|Publication number||US7639685 B2|
|Application number||US 11/603,932|
|Publication date||Dec 29, 2009|
|Filing date||Nov 22, 2006|
|Priority date||Nov 29, 2005|
|Also published as||US20070133532, WO2007064838A1|
|Publication number||11603932, 603932, US 7639685 B2, US 7639685B2, US-B2-7639685, US7639685 B2, US7639685B2|
|Inventors||Vivek Venkatraman, Ajay Virginkar, Sanjay Khanna, Balaji Rajagopalan, David S. Curry|
|Original Assignee||Tellabs San Jose, Inc.|
|Export Citation||BiBTeX, EndNote, RefMan|
|Patent Citations (7), Non-Patent Citations (1), Classifications (7), Legal Events (7)|
|External Links: USPTO, USPTO Assignment, Espacenet|
This application is a continuation-in-part of U.S. patent application Ser. No. 11/413,957, filed Apr. 27, 2006 now abandoned, which claims the benefit of U.S. Provisional Application No. 60/740,862, filed on Nov. 29, 2005. The entire teachings of the above applications are incorporated herein by reference.
As networks such as the Internet have increased in size, demand for data streams (e.g., video) has increased to an extent that point-to-point communications of data streams have become inefficient. In an effort to improve efficiency, multicasting has become a useful technique for simultaneously delivering a data stream from a single source network node, such as a content server, to multiple end user network nodes.
Thus, multicasting is used in industry today to enable a network node to send a single packet or a data stream of information to multiple destination nodes in one transmission. The ability for a network node to send a single packet of information to multiple destinations is useful, but has limitations, such as scalability.
A method or corresponding apparatus in an exemplary embodiment of the present invention determines how many copies of a multicast packet to send, as copies, to multiple destinations based on (i) information in the multicast packet and (ii) a group (e.g., bridge node) with which the packet is associated. After generating the copies, a system employing the embodiment determines an action to take for each copy. This determination is made using information in the multicast packet and information based on the group with which the multicast packet is associated. The system thereafter performs the action on each copy.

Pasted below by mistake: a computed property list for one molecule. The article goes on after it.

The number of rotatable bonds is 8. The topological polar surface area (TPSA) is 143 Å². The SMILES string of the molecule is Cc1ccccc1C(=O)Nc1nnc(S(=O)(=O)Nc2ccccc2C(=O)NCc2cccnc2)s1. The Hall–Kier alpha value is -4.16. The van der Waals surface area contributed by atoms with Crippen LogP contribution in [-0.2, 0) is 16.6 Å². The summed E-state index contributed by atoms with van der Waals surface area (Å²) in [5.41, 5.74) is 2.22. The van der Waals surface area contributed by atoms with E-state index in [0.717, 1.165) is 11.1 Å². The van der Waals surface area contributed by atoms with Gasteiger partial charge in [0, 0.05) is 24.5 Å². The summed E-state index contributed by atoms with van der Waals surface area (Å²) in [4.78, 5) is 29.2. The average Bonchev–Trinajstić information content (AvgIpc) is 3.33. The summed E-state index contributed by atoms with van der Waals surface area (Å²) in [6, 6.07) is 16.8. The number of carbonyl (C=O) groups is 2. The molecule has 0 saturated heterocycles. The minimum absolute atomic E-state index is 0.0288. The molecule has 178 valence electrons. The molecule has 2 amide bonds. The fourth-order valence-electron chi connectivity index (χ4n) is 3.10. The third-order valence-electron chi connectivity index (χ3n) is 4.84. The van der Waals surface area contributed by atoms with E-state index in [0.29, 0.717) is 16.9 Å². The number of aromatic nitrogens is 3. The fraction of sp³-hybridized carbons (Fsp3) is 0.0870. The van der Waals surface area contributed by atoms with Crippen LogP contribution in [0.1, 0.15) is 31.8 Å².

The foregoing will be apparent from the following more particular description of example embodiments of the invention, as illustrated in the accompanying drawings in which like reference characters refer to the same parts throughout the different views. The drawings are not necessarily to scale, emphasis instead being placed upon illustrating the principles of the invention.
A description of example embodiments of the invention follows.
In an example embodiment, the ULC 305 contains an Egress Packet Processor (EPP) 310, an Egress Packet Manager (EPM) 315, and an Egress Packet Scheduler (EPS) 320. The EPP 310, EPM 315, and EPS 320 interact together to process a multicast packet (not shown) received from a switch fabric 360. In addition to these egress components 309, a Content Addressable Memory (CAM) 340, which has a total fixed memory but may be replaced with a CAM with larger memory, may be used by the EPP 310 to help make decisions during processing.
Similar to the egress components 309 and Content Addressable Memory (CAM) 340, the ULC 305 also includes ingress components 329 and has its own CAM 350. The ingress components 329 in the example ULC 305 include an Ingress Packet Processor (IPP) 325, Ingress Packet Manager (IPM) 335, Ingress Packet Scheduler (IPS) 330, and the CAM 350. These ingress components 329 with associated CAM 350 are capable of performing the same or similar tasks as the egress components.